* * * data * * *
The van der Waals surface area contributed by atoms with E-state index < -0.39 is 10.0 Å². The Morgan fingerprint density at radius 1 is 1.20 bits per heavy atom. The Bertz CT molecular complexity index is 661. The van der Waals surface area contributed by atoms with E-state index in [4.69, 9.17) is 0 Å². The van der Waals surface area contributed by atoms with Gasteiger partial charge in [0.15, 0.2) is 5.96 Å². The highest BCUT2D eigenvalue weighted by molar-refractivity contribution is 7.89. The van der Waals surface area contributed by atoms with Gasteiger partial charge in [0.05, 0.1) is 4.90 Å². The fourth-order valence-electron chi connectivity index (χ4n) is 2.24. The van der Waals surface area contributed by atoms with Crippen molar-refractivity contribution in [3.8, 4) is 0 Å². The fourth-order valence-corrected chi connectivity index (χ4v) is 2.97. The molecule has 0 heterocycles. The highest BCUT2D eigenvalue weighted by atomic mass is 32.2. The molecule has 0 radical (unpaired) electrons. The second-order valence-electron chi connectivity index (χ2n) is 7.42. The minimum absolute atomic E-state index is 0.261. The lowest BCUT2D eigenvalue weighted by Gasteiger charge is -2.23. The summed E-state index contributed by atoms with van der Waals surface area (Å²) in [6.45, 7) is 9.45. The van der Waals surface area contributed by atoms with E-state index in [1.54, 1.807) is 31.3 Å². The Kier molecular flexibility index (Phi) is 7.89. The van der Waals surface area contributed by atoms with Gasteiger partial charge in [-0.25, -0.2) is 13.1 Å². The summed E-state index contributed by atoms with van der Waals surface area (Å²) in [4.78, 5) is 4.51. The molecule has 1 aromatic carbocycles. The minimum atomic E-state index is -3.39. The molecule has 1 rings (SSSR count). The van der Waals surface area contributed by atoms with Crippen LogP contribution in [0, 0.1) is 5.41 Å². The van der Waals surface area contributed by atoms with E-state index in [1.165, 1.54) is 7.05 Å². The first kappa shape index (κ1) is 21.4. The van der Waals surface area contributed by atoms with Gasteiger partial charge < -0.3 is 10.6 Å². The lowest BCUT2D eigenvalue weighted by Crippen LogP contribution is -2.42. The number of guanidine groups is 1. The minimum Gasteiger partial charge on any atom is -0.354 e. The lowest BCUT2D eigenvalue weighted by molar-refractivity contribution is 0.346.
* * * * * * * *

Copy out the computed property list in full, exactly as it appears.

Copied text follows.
The van der Waals surface area contributed by atoms with E-state index < -0.39 is 10.0 Å². The Morgan fingerprint density at radius 1 is 1.20 bits per heavy atom. The Bertz CT molecular complexity index is 661. The van der Waals surface area contributed by atoms with E-state index in [4.69, 9.17) is 0 Å². The van der Waals surface area contributed by atoms with Gasteiger partial charge in [0.15, 0.2) is 5.96 Å². The highest BCUT2D eigenvalue weighted by molar-refractivity contribution is 7.89. The van der Waals surface area contributed by atoms with Gasteiger partial charge in [0.05, 0.1) is 4.90 Å². The fourth-order valence-electron chi connectivity index (χ4n) is 2.24. The van der Waals surface area contributed by atoms with Crippen molar-refractivity contribution in [3.8, 4) is 0 Å². The fourth-order valence-corrected chi connectivity index (χ4v) is 2.97. The molecule has 0 heterocycles. The highest BCUT2D eigenvalue weighted by atomic mass is 32.2. The molecule has 0 radical (unpaired) electrons. The second-order valence-electron chi connectivity index (χ2n) is 7.42. The minimum absolute atomic E-state index is 0.261. The lowest BCUT2D eigenvalue weighted by Gasteiger charge is -2.23. The summed E-state index contributed by atoms with van der Waals surface area (Å²) in [6.45, 7) is 9.45. The van der Waals surface area contributed by atoms with E-state index in [1.54, 1.807) is 31.3 Å². The Kier molecular flexibility index (Phi) is 7.89. The van der Waals surface area contributed by atoms with Gasteiger partial charge in [-0.25, -0.2) is 13.1 Å². The summed E-state index contributed by atoms with van der Waals surface area (Å²) in [4.78, 5) is 4.51. The molecule has 1 aromatic carbocycles. The minimum atomic E-state index is -3.39. The molecule has 1 rings (SSSR count). The van der Waals surface area contributed by atoms with Crippen LogP contribution in [0, 0.1) is 5.41 Å². The van der Waals surface area contributed by atoms with E-state index in [1.165, 1.54) is 7.05 Å². The first kappa shape index (κ1) is 21.4. The van der Waals surface area contributed by atoms with Gasteiger partial charge < -0.3 is 10.6 Å². The lowest BCUT2D eigenvalue weighted by Crippen LogP contribution is -2.42. The number of guanidine groups is 1. The minimum Gasteiger partial charge on any atom is -0.354 e. The lowest BCUT2D eigenvalue weighted by molar-refractivity contribution is 0.346.